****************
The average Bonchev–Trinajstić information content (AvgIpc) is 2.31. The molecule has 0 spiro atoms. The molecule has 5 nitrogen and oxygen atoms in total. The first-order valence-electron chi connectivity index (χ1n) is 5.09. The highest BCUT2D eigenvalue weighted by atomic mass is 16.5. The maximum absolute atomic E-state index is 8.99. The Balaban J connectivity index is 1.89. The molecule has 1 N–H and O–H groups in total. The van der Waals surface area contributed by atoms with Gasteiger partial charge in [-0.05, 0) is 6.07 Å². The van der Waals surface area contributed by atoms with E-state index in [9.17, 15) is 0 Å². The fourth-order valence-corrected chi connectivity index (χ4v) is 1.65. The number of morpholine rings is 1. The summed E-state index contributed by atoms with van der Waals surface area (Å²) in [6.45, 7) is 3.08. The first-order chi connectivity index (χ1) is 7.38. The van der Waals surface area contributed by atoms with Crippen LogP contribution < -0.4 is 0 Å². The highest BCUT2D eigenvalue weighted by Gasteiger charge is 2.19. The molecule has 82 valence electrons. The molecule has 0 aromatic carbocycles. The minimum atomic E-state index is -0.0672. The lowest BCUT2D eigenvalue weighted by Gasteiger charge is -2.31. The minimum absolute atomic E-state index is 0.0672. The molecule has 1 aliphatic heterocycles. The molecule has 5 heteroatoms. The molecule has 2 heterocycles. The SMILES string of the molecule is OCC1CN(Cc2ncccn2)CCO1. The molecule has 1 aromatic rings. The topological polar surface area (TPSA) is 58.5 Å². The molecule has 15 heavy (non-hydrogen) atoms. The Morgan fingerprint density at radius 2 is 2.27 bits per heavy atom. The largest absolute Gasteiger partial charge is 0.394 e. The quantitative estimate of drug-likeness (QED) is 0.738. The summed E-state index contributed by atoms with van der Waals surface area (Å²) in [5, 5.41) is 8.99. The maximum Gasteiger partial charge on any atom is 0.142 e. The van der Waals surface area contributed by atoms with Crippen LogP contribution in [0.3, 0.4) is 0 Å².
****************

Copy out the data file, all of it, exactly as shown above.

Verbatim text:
The average Bonchev–Trinajstić information content (AvgIpc) is 2.31. The molecule has 0 spiro atoms. The molecule has 5 nitrogen and oxygen atoms in total. The first-order valence-electron chi connectivity index (χ1n) is 5.09. The highest BCUT2D eigenvalue weighted by atomic mass is 16.5. The maximum absolute atomic E-state index is 8.99. The Balaban J connectivity index is 1.89. The molecule has 1 N–H and O–H groups in total. The van der Waals surface area contributed by atoms with Gasteiger partial charge in [-0.05, 0) is 6.07 Å². The van der Waals surface area contributed by atoms with E-state index in [9.17, 15) is 0 Å². The fourth-order valence-corrected chi connectivity index (χ4v) is 1.65. The number of morpholine rings is 1. The summed E-state index contributed by atoms with van der Waals surface area (Å²) in [6.45, 7) is 3.08. The first-order chi connectivity index (χ1) is 7.38. The van der Waals surface area contributed by atoms with Crippen LogP contribution < -0.4 is 0 Å². The highest BCUT2D eigenvalue weighted by Gasteiger charge is 2.19. The molecule has 82 valence electrons. The molecule has 0 aromatic carbocycles. The minimum atomic E-state index is -0.0672. The lowest BCUT2D eigenvalue weighted by Gasteiger charge is -2.31. The minimum absolute atomic E-state index is 0.0672. The molecule has 1 aliphatic heterocycles. The molecule has 5 heteroatoms. The molecule has 2 heterocycles. The SMILES string of the molecule is OCC1CN(Cc2ncccn2)CCO1. The molecule has 1 aromatic rings. The topological polar surface area (TPSA) is 58.5 Å². The molecule has 15 heavy (non-hydrogen) atoms. The Morgan fingerprint density at radius 2 is 2.27 bits per heavy atom. The largest absolute Gasteiger partial charge is 0.394 e. The quantitative estimate of drug-likeness (QED) is 0.738. The summed E-state index contributed by atoms with van der Waals surface area (Å²) in [5, 5.41) is 8.99. The maximum Gasteiger partial charge on any atom is 0.142 e. The van der Waals surface area contributed by atoms with Crippen LogP contribution in [0.3, 0.4) is 0 Å².